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I want to simulate a system of random walkers (called A) with diffusion coefficient equal to D and other systems of random walkers (called type B) with diffusion coefficient equal to 1000 D. Second type of walkers are smaller than the first ones and are eaten by the first type. As diffusion coefficient of B walkers are much bigger than the first type, I don't know how to choose the time step and space step of the simulation. Could anyone help? The small walkers perform a discrete random walk on a lattice and the big ones are described by a Wiener process. Also, big walkers move to the direction of the gradient of small walkers and they have a velocity which pushes them in a preferred direction of their body

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  • $\begingroup$ Yes, exactly. other useful information is that the rate of eating is k f , which k is a constant and f concentration of small walkers. Also, big walkers move to the direction of the gradient of small walkers and they have a velocity which pushes them in a preferred direction of their body@Wrzlprmft Is it clear now? Could you help please? $\endgroup$ – user24280 May 17 '17 at 18:06
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In general, the only harm a small step size causes is that it costs runtime. Therefore the step size imposed by your small random walkers is a reasonable choice. The only reason why it wouldn’t be is that you need an even smaller step size, but I can only see that happening if:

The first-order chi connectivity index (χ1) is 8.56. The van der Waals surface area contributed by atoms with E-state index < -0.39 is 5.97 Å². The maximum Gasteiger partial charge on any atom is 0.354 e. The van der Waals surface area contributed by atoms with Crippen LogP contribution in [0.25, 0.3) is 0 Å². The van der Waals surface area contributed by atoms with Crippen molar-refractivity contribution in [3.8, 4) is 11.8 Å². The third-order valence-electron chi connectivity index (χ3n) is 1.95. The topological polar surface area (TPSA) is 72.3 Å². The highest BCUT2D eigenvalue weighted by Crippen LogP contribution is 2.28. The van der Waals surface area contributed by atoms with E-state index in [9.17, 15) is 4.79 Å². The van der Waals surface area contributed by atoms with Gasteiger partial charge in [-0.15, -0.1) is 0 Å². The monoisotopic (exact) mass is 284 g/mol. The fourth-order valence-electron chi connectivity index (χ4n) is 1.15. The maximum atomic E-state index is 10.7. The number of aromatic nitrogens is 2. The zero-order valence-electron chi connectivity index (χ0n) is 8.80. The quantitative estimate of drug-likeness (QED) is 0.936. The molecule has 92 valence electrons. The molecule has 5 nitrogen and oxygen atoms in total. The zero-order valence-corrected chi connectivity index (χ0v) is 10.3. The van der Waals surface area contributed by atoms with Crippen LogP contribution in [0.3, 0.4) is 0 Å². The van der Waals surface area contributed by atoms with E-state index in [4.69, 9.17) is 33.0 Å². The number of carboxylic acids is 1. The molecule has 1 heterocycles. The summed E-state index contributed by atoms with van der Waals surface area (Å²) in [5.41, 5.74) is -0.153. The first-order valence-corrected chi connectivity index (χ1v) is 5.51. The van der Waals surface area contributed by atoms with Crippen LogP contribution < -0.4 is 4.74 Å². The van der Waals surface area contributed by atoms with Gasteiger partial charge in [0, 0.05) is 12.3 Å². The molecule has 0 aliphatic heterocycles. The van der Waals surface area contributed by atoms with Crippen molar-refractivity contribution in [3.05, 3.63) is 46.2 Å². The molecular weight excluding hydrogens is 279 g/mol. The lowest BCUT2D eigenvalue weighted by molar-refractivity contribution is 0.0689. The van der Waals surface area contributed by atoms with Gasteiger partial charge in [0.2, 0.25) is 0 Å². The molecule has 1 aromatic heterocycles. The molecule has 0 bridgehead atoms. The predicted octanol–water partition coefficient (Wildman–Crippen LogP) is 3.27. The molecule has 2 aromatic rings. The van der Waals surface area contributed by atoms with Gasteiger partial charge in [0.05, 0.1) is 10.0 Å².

• The velocity of your big walkers is not much smaller than the velocity of your small walkers.
  • The concentration of your small walkers is inhomogeneous on scales of the movement of a big walker during one step (which should not happen unless it is imposed as an initial condition).
  • The eating rate of your big walkers is so large that they eat a relevant portion of small walkers during one time step.

So, with other words, you should ensure that no considerable changes happen during one time step.

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  • $\begingroup$ Why do you say "which should not happen unless it is imposed as an initial condition"? Big walkers eat small walkers in each time step, so the concentration of small walkers becomes inhomogeneous. $\endgroup$ – user24280 May 17 '17 at 19:11
  • $\begingroup$ By the way, is there any way to choose a larger time scale, so that the costs runtime becomes less? $\endgroup$ – user24280 May 17 '17 at 19:12
  • $\begingroup$ Why do you say "which should not happen unless it is imposed as an initial condition"? Big walkers eat small walkers in each time step, so the concentration of small walkers becomes inhomogeneous. – But your eating should not create an overly fine structure, in particular given the high diffusion of the small walkers. Anyway, the crucial thing is that your big walker does not step over a considerable change of small-walker concentration. $\endgroup$ – Wrzlprmft May 18 '17 at 8:50
  • $\begingroup$ is there any way to choose a larger time scale, so that the costs runtime becomes less? – From all I know, I would guess that you can model the concentration of small walkers directly (instead of via actual walkers). If that is the case, go for it. $\endgroup$ – Wrzlprmft May 18 '17 at 8:52
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    $\begingroup$ @user24280: Right now, your model variables are a bunch of positions of small walkers. Instead make your model variables the concentration of food at discrete points in your system and describe their diffusion by some partial differential equation. With other words: Do not model individual small walkers but their concentration. $\endgroup$ – Wrzlprmft May 18 '17 at 11:01

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